In conclusion, we loved the car features and wished Tesla has some solution to fix this problem. Honestly, this car is a step forward in the entire car history, and we would strongly consider it again once all these annoying little issues gets ironed out.

Interesting discussion on this topic is here:

Posted in 5 Hi-Tech Silicon Valley Tour | 8 Comments

Kashif Javaid

Becoming a leader involves tailer to the need of followers and provide a common vision but it involves much more. In fact, whether ethical or not, leadership comes with certain leverage where if leader runs into a wall, people following him or her will do so as well. Now there is more at stake and leadership comes with certain responsibility. Before an actor act for his or her role in a movie, they have to study the character, dress, walk, and talk like a character, in short, become a character. In-fact, becoming a leader is similar to becoming an actor.

In essence, becoming a leader requires an ability to read perception of target followers and adapt behaviors that correspond to desired perception. History is littered with leaders where they went in great length to create a perception that followers perceived. For-example, Hatshepsut, one of ancient Egypt’s first female rulers, chose to wear false beard along with masculine attire to preserve the status quo of that time and to become leader of her people. From the history channel website, “As pharaoh, Hatshepsut undertook ambitious building projects, particularly in the area around Thebes. Her greatest achievement was the enormous memorial temple at Deir el-Bahri, considered one of the architectural wonders of ancient Egypt. Another great achievement of her reign was a trading expedition she authorized that brought back vast riches–including ivory, ebony, gold, leopard skins and incense–to Egypt from a distant land known as Punt (possibly modern-day Eritrea).” [1] I argue that she accomplished all the above great feats by catering to the need to her followers and creating perceptions that followers demanded.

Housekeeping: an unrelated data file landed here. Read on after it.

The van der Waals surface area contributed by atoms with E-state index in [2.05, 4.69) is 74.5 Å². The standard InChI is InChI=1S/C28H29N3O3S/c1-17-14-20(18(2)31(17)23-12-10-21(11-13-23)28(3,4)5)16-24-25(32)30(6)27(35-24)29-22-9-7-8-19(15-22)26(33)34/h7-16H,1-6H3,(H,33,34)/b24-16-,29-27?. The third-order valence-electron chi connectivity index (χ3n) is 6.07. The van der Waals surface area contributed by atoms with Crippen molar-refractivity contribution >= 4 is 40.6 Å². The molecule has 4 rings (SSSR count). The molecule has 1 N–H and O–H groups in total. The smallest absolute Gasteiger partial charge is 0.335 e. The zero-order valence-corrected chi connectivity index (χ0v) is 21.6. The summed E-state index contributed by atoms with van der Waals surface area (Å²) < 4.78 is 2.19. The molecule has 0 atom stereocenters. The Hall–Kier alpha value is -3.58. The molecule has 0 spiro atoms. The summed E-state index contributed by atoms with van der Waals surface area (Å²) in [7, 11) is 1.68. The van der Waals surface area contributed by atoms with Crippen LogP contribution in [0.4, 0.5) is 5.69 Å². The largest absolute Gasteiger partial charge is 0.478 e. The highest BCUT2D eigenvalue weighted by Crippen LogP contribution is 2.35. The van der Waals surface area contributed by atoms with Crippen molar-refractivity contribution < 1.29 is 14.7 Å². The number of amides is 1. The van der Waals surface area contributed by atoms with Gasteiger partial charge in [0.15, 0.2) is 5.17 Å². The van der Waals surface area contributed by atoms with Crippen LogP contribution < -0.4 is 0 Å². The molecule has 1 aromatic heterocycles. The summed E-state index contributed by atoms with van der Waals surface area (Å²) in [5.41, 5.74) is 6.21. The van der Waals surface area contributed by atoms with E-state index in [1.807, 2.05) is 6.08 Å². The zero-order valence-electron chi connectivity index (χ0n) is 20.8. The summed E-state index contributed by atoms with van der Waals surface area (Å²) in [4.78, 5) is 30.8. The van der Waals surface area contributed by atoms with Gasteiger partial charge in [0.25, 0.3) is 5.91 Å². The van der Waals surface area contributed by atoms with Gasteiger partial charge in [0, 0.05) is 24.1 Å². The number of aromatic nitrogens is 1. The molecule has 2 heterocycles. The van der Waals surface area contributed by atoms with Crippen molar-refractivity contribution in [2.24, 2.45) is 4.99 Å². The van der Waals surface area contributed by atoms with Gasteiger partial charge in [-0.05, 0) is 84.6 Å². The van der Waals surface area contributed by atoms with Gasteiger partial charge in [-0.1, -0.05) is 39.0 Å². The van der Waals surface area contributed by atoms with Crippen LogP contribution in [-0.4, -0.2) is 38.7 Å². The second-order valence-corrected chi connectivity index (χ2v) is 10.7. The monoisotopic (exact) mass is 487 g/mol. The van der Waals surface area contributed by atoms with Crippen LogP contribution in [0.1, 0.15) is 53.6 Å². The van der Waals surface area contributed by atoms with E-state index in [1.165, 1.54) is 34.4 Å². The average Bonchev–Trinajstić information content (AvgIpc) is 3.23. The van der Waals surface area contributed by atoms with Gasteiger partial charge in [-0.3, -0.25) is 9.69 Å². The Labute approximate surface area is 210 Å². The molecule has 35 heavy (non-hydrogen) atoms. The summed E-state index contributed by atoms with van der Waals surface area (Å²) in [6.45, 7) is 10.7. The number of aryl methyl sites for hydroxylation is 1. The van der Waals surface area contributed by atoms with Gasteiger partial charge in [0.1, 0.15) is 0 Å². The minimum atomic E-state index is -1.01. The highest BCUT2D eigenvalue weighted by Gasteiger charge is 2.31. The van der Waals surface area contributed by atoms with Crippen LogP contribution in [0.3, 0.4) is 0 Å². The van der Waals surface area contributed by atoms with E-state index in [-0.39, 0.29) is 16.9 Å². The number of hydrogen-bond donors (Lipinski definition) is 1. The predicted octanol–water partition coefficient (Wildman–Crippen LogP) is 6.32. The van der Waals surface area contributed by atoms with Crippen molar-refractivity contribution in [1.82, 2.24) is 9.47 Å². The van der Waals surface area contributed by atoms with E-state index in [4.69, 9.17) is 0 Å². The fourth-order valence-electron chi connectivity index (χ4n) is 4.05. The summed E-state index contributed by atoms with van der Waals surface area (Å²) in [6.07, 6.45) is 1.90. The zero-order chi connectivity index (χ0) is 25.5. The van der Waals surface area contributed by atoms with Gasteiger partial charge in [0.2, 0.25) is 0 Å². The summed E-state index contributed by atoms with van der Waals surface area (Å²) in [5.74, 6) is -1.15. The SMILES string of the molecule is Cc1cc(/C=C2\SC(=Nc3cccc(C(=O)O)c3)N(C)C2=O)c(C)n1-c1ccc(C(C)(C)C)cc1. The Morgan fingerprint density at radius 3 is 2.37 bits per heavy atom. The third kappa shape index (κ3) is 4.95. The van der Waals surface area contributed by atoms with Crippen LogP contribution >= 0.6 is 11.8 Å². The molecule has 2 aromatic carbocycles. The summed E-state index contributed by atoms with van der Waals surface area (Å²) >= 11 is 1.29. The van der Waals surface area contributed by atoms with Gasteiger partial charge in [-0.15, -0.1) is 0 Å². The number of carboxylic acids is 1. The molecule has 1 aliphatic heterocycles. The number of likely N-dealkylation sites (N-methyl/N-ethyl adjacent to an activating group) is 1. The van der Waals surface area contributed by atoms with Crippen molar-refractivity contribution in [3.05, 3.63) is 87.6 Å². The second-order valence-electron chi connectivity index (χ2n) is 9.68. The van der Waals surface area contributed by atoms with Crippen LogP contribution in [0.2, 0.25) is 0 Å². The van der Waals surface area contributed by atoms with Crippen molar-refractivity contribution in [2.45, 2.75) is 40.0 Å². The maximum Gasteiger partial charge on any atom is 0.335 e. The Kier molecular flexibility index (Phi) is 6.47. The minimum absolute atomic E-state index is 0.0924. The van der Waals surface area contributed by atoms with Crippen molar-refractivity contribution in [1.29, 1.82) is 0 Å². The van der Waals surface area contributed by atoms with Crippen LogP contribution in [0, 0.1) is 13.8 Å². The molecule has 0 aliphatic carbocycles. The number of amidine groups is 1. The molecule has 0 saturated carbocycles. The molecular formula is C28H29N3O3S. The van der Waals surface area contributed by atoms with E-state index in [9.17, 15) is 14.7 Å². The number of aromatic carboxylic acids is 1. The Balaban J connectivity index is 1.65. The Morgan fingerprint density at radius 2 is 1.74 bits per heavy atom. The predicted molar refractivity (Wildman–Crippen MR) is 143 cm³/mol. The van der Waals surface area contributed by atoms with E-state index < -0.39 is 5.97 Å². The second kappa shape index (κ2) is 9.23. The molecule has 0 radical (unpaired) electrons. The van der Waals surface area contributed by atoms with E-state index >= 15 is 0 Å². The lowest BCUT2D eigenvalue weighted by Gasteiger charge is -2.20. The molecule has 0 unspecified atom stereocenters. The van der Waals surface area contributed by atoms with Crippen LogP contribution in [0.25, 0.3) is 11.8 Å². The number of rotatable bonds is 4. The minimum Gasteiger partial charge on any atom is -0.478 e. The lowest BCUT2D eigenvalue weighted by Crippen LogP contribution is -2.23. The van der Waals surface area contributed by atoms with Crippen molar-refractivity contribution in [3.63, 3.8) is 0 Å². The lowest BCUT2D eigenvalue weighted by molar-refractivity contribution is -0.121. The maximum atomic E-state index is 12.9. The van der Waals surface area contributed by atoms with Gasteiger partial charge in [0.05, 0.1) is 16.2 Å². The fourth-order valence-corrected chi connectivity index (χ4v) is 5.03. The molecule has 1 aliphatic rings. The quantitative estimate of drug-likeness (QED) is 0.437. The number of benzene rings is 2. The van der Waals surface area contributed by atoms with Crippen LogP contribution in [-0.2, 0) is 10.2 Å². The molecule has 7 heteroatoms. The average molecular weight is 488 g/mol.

Being a leader is completely different phenomena than becoming a leader. Being a leader is all about developing an ability to seeing reality as it ‘is’. This cannot be taught in few days and may take a lifetime to develop it. The main thing is to develop an awareness that ability to see things as they ‘are’ really distorted by our intellectual, emotional and biological obstacles.